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Minister Nathi Mthethwa Slams Reports That R300 Million Has Gone Missing From National Arts Council

Minister Nathi Mthethwa Slams Reports That R300 Million Has Gone Missing From National Arts Council. In October 2020, the National Arts Council invited artists, athletes and recreation professions to apply for the Presidential Employment Stimulus Programme. The programme was introduced to assist practitioners and their projects as well as companies that incurred losses (actual and planned/existing, new and those that were at concept stage) during the COVID-19 lockdown period.

The presidential stimulus package was allocated to the National Arts Council in September last year as part of the department’s R665 million allocation for Covid-19 relief for the Department of Sports, Arts and Culture. By December 2020, more than 1,000 successful applicants had received contracts for the funding. Unfortunately this programme is surrounded by controversy, with some applicants and beneficiaries criticizing the council for slow payments while members of the arts and culture sector also claiming that there was corruption within the National Arts Council. There has also bee a trending issue that about R300 million of the funds allocated has gone missing.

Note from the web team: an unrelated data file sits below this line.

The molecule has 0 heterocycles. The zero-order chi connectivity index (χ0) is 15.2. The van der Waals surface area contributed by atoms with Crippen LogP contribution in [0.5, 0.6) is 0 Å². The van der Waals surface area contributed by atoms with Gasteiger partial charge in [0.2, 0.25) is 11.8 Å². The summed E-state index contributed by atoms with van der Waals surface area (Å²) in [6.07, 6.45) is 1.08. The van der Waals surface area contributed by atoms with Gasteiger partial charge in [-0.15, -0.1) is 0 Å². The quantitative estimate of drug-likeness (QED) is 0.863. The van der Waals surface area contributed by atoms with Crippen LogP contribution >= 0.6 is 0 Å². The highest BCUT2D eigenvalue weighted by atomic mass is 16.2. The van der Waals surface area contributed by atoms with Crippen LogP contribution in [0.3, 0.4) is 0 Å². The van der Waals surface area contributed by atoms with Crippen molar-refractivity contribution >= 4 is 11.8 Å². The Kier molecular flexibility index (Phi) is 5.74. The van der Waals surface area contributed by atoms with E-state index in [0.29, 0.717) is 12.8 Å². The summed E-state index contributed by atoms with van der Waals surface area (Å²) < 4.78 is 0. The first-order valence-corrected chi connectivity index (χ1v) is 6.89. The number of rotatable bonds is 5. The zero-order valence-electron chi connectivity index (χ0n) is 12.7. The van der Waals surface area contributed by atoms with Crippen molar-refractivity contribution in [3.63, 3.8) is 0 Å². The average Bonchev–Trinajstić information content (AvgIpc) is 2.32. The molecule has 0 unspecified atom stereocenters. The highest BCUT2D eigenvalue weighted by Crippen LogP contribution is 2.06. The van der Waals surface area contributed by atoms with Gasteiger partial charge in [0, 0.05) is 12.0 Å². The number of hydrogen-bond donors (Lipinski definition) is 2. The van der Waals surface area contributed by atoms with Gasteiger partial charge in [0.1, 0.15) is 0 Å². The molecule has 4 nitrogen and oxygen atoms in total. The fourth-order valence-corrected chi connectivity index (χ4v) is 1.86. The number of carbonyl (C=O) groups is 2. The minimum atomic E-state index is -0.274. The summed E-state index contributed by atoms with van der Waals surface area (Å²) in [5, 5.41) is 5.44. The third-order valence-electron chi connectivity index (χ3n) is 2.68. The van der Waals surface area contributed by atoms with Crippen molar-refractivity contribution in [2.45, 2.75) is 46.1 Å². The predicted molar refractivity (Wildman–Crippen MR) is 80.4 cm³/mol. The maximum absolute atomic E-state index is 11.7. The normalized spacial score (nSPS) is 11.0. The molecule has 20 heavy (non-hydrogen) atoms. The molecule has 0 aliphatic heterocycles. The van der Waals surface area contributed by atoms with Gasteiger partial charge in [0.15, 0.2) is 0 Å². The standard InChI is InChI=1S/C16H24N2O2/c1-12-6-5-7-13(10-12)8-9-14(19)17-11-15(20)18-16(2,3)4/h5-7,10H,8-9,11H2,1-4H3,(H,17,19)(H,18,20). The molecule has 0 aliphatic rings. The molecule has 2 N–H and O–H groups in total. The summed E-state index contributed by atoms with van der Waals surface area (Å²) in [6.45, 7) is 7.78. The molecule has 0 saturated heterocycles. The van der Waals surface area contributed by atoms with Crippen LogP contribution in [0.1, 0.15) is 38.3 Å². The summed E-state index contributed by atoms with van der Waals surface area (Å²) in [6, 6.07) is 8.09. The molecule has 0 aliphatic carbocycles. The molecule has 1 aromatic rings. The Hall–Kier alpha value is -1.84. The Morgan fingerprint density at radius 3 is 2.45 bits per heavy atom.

But, according to Minister of Sport, Arts & Culture, Nathi Mthethwa, the funds are not missing, but they had been over-allocated by more than double, totaling R611 million in contract allocations from the R300 million budget. He said the funds are currently being disbursed.

There are false reports about R300 million that has gone missing from the National Arts Council @nacsouthafrica . This is not true. The NAC was provided with R300 million which is being disbursed but they overallocated these funds causing a shortfall. #DSACMediaBriefing” Mthethwa said.

The board of the National Arts Council has suspended CEO Rosemary Mangope and CFO Clifton Changfoot pending an investigation into alleged mismanagement of a R300 million presidential Covid-19 stimulus fund that was set up to rescue the sector last year.

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